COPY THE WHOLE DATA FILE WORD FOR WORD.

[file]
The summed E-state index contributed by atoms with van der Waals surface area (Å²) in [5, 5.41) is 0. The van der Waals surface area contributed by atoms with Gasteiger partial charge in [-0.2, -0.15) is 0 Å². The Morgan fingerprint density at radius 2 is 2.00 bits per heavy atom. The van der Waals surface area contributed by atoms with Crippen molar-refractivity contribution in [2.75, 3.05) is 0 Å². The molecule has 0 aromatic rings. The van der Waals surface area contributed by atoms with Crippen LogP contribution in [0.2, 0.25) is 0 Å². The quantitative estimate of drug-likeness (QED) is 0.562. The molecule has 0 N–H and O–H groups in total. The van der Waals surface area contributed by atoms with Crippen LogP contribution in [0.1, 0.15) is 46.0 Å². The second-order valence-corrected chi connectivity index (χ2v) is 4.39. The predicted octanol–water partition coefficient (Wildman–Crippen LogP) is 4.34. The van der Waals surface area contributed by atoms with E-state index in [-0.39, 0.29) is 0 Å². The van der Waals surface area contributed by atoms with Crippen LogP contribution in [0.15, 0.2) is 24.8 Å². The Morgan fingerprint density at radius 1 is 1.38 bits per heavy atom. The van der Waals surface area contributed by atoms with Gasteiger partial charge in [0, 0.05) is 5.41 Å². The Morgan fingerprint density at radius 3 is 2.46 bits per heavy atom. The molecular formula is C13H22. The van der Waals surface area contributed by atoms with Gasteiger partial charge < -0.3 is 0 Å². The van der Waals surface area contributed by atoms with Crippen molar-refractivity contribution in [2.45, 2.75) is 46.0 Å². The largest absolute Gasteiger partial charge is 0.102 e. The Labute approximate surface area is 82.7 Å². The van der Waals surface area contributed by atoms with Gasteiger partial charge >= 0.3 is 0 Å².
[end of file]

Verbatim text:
The summed E-state index contributed by atoms with van der Waals surface area (Å²) in [5, 5.41) is 0. The van der Waals surface area contributed by atoms with Gasteiger partial charge in [-0.2, -0.15) is 0 Å². The Morgan fingerprint density at radius 2 is 2.00 bits per heavy atom. The van der Waals surface area contributed by atoms with Crippen molar-refractivity contribution in [2.75, 3.05) is 0 Å². The molecule has 0 aromatic rings. The van der Waals surface area contributed by atoms with Crippen LogP contribution in [0.2, 0.25) is 0 Å². The quantitative estimate of drug-likeness (QED) is 0.562. The molecule has 0 N–H and O–H groups in total. The van der Waals surface area contributed by atoms with Crippen LogP contribution in [0.1, 0.15) is 46.0 Å². The second-order valence-corrected chi connectivity index (χ2v) is 4.39. The predicted octanol–water partition coefficient (Wildman–Crippen LogP) is 4.34. The van der Waals surface area contributed by atoms with E-state index in [-0.39, 0.29) is 0 Å². The van der Waals surface area contributed by atoms with Crippen LogP contribution in [0.15, 0.2) is 24.8 Å². The Morgan fingerprint density at radius 1 is 1.38 bits per heavy atom. The van der Waals surface area contributed by atoms with Gasteiger partial charge in [0, 0.05) is 5.41 Å². The Morgan fingerprint density at radius 3 is 2.46 bits per heavy atom. The molecular formula is C13H22. The van der Waals surface area contributed by atoms with Gasteiger partial charge < -0.3 is 0 Å². The van der Waals surface area contributed by atoms with Crippen molar-refractivity contribution in [2.45, 2.75) is 46.0 Å². The largest absolute Gasteiger partial charge is 0.102 e. The Labute approximate surface area is 82.7 Å². The van der Waals surface area contributed by atoms with Gasteiger partial charge >= 0.3 is 0 Å².